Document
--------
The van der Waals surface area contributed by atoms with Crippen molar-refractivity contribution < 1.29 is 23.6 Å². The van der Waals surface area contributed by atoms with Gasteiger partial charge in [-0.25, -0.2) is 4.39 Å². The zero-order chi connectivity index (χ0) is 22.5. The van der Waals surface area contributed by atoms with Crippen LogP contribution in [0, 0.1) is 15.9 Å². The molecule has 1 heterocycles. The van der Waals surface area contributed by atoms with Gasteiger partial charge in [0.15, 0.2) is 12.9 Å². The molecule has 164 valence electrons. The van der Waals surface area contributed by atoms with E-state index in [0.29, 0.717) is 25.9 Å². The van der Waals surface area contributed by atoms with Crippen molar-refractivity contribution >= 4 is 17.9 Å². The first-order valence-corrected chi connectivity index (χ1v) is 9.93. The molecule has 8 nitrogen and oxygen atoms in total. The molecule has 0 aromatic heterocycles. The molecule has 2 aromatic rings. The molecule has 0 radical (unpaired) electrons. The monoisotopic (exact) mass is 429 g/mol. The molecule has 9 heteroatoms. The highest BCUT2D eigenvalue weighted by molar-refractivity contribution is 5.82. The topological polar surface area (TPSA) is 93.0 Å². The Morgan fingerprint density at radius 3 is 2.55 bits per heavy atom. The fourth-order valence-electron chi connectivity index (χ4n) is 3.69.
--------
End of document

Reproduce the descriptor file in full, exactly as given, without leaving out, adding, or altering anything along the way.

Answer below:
The van der Waals surface area contributed by atoms with Crippen molar-refractivity contribution < 1.29 is 23.6 Å². The van der Waals surface area contributed by atoms with Gasteiger partial charge in [-0.25, -0.2) is 4.39 Å². The zero-order chi connectivity index (χ0) is 22.5. The van der Waals surface area contributed by atoms with Crippen LogP contribution in [0, 0.1) is 15.9 Å². The molecule has 1 heterocycles. The van der Waals surface area contributed by atoms with Gasteiger partial charge in [0.15, 0.2) is 12.9 Å². The molecule has 164 valence electrons. The van der Waals surface area contributed by atoms with E-state index in [0.29, 0.717) is 25.9 Å². The van der Waals surface area contributed by atoms with Crippen molar-refractivity contribution >= 4 is 17.9 Å². The first-order valence-corrected chi connectivity index (χ1v) is 9.93. The molecule has 8 nitrogen and oxygen atoms in total. The molecule has 0 aromatic heterocycles. The molecule has 2 aromatic rings. The molecule has 0 radical (unpaired) electrons. The monoisotopic (exact) mass is 429 g/mol. The molecule has 9 heteroatoms. The highest BCUT2D eigenvalue weighted by molar-refractivity contribution is 5.82. The topological polar surface area (TPSA) is 93.0 Å². The Morgan fingerprint density at radius 3 is 2.55 bits per heavy atom. The fourth-order valence-electron chi connectivity index (χ4n) is 3.69.